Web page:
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Myanmar gold rush loses some of its luster

Published in the January-February 2013 NewsNotes

Myanmar, celebrating nascent political, economic and social changes, is at a crossroads. But like the widespread graffiti slogan "Plug the City," a plea for more electric power in the capital city of Yangon, it is unclear if the prevailing powers will commit the energy and resources necessary to ensure permanent long-term progress.

President Obama’s brief visit to Yangon immediately after his re-election, following up Hillary Clinton’s visit a year earlier, was aimed at showing support for changes to date and encouraging continued progress. The president has regularly challenged Myanmar for alleged human rights violations, but the U.S. is also keen on weaning the country from its dependence on China and persuading it to stop collaborating with North Korea on a suspected nuclear weapons program.

Progress has been quid pro quo. The government allows more freedom of speech and has released a number of political prisoners, while the U.S. has named an ambassador and lifted most of its economic sanctions. Other signs of new times include the first public ceremony in 50 years honoring outstanding journalists, the first ATM transaction using an international credit card, and an explosion of graffiti – a graphic expression of free speech after a half century of repression.

Myanmar’s population – estimated at 48 million (World Bank) to 64 million (IMF) – comprises some 135 ethnic groups among eight national "races." The largest is Burman at 68 percent. Violence rooted in ethnic differences erupted in June 2011 in Kachin State in the north, bordering on China, and in March 2012 in Rakhine State in the west, bordering on India and Bangladesh. Each conflict has caused more than 100,000 to be displaced.

Relations between the Church and state are generally good. The population, 90 percent Buddhist, is four percent Christian, including 750,000 Catholics (one percent). Initially cautious, the Church has readied a response to the seeming rapid changes in Myanmar. The Yangon Archdiocese and the Myanmar Council of Churches have organized a three-day seminar and workshop in January on "Emerging opportunities and challenges in a new Myanmar: Church response to nation building and reconciliation."

Myanmar is blessed with abundant natural resources, but an estimated one-third of its people live below the poverty line. China, Myanmar’s largest investor, is heavily involved in extractive industries. Meanwhile, foreign firms poised to invest in Myanmar are studying a complicated new investment law that would allow 100 percent foreign ownership. However, speculation threatens to arrest long-term economic progress. For example, many property owners, anticipating an economic boom, have doubled or tripled prices, rents and the cost of hotel rooms compared with a year ago. With superior infrastructure, a better educated work force, and cheaper office and living space in neighboring Thailand, there seems a real danger that hoped-for foreign investors will settle in Bangkok rather than Yangon.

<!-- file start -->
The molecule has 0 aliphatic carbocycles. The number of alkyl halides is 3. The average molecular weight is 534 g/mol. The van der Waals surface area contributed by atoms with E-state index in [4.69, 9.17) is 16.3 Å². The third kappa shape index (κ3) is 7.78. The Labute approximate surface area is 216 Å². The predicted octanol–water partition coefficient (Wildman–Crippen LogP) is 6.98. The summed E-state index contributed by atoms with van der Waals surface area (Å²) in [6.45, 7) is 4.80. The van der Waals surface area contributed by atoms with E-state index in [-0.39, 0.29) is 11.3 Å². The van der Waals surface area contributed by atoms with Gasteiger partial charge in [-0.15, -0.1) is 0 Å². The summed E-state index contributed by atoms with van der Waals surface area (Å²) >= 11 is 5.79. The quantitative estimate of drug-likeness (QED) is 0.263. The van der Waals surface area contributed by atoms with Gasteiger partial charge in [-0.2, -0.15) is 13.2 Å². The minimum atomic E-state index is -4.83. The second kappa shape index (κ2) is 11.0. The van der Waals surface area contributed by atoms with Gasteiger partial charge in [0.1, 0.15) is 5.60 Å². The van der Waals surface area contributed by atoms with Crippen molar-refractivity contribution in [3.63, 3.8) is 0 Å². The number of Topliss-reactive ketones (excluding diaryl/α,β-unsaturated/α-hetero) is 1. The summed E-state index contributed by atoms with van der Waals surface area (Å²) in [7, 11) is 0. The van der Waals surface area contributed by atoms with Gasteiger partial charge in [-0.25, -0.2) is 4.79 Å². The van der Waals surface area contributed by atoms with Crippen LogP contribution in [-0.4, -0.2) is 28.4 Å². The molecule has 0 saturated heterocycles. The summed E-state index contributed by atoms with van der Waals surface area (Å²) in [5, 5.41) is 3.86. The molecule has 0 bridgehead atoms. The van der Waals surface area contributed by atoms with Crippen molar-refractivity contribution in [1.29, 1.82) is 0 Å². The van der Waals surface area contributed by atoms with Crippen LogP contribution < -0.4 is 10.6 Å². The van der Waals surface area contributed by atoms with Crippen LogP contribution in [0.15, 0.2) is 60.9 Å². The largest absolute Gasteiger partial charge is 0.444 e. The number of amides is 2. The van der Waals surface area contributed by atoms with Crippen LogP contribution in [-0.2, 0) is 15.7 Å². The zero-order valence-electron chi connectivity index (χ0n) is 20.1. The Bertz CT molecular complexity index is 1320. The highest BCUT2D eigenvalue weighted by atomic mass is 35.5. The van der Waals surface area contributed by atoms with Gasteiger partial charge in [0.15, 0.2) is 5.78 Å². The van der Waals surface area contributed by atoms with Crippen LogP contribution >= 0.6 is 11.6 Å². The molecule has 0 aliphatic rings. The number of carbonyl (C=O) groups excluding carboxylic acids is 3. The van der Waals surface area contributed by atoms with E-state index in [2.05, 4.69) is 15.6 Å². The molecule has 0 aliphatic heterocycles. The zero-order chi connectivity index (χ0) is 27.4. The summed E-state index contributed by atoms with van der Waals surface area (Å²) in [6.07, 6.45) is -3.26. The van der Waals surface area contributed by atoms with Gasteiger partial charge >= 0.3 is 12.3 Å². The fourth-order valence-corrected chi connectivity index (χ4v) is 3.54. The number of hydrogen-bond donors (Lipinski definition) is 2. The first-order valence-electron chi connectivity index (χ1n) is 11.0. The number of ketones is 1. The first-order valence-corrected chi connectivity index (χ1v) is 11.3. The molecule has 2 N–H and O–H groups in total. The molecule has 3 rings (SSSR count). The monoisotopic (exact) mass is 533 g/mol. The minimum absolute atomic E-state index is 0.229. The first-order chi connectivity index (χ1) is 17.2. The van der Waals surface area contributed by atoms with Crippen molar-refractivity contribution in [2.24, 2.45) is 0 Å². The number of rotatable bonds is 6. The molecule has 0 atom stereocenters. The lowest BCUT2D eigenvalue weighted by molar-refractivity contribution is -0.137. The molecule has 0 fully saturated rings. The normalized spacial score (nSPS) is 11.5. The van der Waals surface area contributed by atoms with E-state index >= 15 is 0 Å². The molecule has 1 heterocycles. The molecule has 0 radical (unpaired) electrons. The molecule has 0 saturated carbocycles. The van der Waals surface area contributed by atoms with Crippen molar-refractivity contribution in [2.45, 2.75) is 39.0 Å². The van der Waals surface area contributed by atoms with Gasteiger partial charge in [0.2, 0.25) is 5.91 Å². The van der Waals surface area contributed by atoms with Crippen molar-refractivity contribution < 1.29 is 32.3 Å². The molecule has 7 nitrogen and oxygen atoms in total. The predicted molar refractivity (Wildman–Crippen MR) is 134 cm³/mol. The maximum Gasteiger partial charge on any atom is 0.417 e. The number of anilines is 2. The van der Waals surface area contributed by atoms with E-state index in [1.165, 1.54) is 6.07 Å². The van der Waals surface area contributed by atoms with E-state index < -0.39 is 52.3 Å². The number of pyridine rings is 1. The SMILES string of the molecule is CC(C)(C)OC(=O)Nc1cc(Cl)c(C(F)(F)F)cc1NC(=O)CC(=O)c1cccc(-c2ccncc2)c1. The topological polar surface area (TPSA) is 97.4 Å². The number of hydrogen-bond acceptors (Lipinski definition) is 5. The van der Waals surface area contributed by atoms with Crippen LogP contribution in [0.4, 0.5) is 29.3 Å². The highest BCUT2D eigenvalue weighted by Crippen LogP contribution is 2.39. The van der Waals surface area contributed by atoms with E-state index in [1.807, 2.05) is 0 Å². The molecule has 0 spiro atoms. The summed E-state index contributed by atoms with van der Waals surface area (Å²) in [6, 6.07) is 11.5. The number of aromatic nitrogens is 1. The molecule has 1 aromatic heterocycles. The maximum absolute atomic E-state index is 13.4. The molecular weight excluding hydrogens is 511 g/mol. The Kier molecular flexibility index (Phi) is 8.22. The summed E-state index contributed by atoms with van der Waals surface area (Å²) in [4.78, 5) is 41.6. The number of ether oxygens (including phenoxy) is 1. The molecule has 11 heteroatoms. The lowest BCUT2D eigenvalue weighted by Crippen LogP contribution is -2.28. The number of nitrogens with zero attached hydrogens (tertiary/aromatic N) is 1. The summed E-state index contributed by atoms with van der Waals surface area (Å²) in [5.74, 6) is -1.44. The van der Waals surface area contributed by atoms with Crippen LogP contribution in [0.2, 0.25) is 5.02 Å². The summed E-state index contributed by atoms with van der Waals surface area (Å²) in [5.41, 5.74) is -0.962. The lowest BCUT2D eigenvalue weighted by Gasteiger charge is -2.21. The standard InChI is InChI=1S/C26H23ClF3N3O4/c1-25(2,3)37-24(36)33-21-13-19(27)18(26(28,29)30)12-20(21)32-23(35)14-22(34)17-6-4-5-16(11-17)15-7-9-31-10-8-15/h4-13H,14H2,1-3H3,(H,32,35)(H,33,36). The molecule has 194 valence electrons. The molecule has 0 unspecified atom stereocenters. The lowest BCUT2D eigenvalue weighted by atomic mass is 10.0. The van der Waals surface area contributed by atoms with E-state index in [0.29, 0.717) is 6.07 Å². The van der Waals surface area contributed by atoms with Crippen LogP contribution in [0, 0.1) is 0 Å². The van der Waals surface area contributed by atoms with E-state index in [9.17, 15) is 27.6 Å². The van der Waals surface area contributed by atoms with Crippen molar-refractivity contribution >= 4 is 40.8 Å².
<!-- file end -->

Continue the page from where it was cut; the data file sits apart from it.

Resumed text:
Meanwhile, the U.S. is holding out the possibility of future military ties with Myanmar, subject to improvement in its human rights record. The U.S. has invited Myanmar to be an observer this year at its annual Cobra Gold military exercise in Thailand. It is the United States’ largest multilateral exercise in the Asia-Pacific region, bringing together thousands of troops for field training. About 10,000 U.S. military personnel took part last year, with China and Russia among the countries sending observers.

The U.S. imposed economic sanctions on Myanmar’s military regime for years, and today has limited leverage in the country. However, the U.S. and President Obama are generally admired, and Thein Sein, a general and now president of the quasi-civilian government, is keen on winning points with the West. The government seems belatedly aware and a bit fearful of China’s pervasive influence and control in Myanmar.

Hopes for the future run high, but improving the quality of life for the general population might rest with the political will of parliament – a quarter of which consists of appointed military personnel. National elections are scheduled for 2015, but Aung San Suu Kyi, having married a foreign national, is barred from running for president unless the constitution is amended. Nevertheless, a modern-day Solomon – or Bathsheba – might be needed to safely steer the ship of state among the shoals of neighboring giants China and India.

Photo by Daniel Reid